The clinical program group now is a fully staffed directorate at Supervalu’s pharmacy operation, headed by Albertsons and American Stores veteran Tony Proven-zano, who made his mark as director of diabetic care efforts at Jewel-Osco. Provenzano oversees four general areas of clinical pharmacy care, each with its own manager and support budget.

“It’s much more robust than it’s ever been, and frankly that’s because we believe that’s where community pharmacy is going,” Dimos declared.

One of those core clinical pursuits is in medication therapy management, Dimos said. “[MTM manager] Jaime Hendrickson has really developed that program. MTM is just now trying to figure out what it wants to be when it grows up. One of our challenges is how we reimburse for the services that pharmacists can provide.”

To pursue that objective, Supervalu’s clinical team has forged working partnerships with two outside solutions providers, Mirixa [founded by the National Community Pharmacists Association and formerly known as Community MTM] and Des Moines, Iowa-based Outcomes Pharmaceutical Health Care. Indeed, the relationship with Outcomes preceded the Albertsons merger, with jointly produced MTM pilot programs in Florida and Iowa.

“We continue to have interactions with Outcomes and Mirixa and with some other entities that are paying for our performance on an individual basis,” Dimos said. “That’s the challenge right now. We believe MTM has some huge upside. I think MTM is going to be more than just the one-time review or interaction between the pharmacist and patient. I think there’s going to be much more work around persistence and compliance or adherence, and I believe there will be a much larger role for pharmacy to play.”

Pharmacy automation and electronic communications will help drive that evolution, company leaders predict. Supervalu is well into a companywide program to convert all the diverse pharmacy technology systems used by its many retail divisions to a single, common systems platform. That migration to an integrated dispensing, record-keeping and communications system that reaches across every pharmacy will yield a slew of benefits—including the nascent effort to create a workable, paying model for MTM, Dimos said.

“The one, common technology that we’re moving to supports our pharmacists in that endeavor,” he explained, “and that whole technology is about how we become more efficient and gather the data elements we need so that our pharmacists can free up time to spend with their patients.

“A lot of people have talked about it, but I think we’re seeing it,” he added. “We can quantify it and see that we’re having a more efficient process and that we’re ensuring accuracy on the dispensing side, so we can free up quality time to spend with patients.”

Based on a new, propriety pharmacy system developed by Albertsons prior to the merger with Supervalu, the new, companywide pharmacy automation system, dubbed ARx, employs biometric readers, imaging devices, relational databases and other tools “so that as the tools in that technology space advance, we could advance with it,” Dimos said.

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Fred’s reports both monthly and quarterly record sales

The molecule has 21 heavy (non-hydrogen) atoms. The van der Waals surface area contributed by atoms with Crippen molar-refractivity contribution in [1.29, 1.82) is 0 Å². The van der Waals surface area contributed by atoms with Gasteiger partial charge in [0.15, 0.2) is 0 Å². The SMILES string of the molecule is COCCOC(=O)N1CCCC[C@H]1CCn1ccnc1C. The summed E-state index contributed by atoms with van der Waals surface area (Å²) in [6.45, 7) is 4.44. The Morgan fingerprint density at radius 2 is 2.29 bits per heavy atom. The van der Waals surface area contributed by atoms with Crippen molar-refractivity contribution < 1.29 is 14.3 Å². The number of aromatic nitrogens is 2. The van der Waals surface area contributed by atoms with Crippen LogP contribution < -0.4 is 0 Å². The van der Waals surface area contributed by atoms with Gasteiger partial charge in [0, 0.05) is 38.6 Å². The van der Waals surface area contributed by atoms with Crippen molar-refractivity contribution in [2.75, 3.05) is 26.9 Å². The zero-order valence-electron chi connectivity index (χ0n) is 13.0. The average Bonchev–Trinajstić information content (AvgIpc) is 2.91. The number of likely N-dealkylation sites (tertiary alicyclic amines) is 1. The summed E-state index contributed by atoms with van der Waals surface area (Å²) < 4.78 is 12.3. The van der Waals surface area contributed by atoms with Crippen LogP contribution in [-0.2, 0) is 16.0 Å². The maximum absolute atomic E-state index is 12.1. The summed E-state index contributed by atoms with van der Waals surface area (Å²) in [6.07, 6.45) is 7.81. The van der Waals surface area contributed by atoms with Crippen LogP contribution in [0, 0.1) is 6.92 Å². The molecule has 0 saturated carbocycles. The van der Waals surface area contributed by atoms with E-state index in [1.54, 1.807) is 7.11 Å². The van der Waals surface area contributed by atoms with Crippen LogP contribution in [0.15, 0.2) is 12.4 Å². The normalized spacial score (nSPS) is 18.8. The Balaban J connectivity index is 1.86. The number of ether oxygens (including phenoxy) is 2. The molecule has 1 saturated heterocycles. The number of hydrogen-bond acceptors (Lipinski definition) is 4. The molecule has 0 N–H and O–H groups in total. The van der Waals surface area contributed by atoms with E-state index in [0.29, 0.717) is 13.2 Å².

BY Allison Cerra

MEMPHIS, Tenn. Fred’s Inc. reported record sales for the five-week and eight-month periods which ended Oct. 6, 2007.

The company said Friday that its total sales for the month increased 2 percent to $161.4 million compared to the same period last year. Total sales for the year-to-date period increased 5 percent to $1.157 billion.

Same store sales for the month rose 1 percent on top of a 5 percent increase in September last year. On a comparable store basis, sales increased 1.3 percent through the first eight months of fiscal 2007 compared with a 2.7 percent gain in the year-earlier period. Same-store sales are a key predictor of how well the company performs in stores that have been open for several years, and how well the newly open stores will do in the future.

“September sales came in at the low end of our forecasted range of a 1 percent to 3 percent increase, affected by unusually warm weather across our markets and the disruption caused by the updating of 98 stores under our refresher program,” said Fred’s Stores chief executive officer Michael J. Hayes. “We look forward to finishing our refresher program in October with the last 60 stores and to a better economic environment for our customers going forward, as the benefits of the minimum wage increase and the focus of Federal Reserve Board on the credit crunch take hold.”

Fred’s opened four stores at the end of September, bringing total store openings to 22 for the year-to-date period. These new store openings have been balanced by the company’s decision to close underperforming stores. In the remaining months, Fred’s Stores said that it plans to open 14 additional stores, with no further planned closings, which will result in a net increase in stores of 2 percent for the year.

Fred’s Inc. operates 702 discount general merchandise stores, including 24 franchised stores in the southeastern United States.

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Target to open another 61 stores nationwide

BY Allison Cerra

MINNEAPOLIS Target announced that it will be opening an additional 61 Target stores, the company said Friday.

The stores, which will all open Oct. 14, will open in 22 different states. The majority of the stores are making their debut in Arizona, California, Ohio and Texas.

In addition to offering the latest in trend-right merchandise, Target also brings a 44-year tradition of community involvement. The retail chain commits itself to local communities donating more than $3 million each week to area nonprofit organizations, becoming involved in local volunteerism efforts through Target Volunteers, and orchestrating other special projects that help meet area social service, arts and education needs.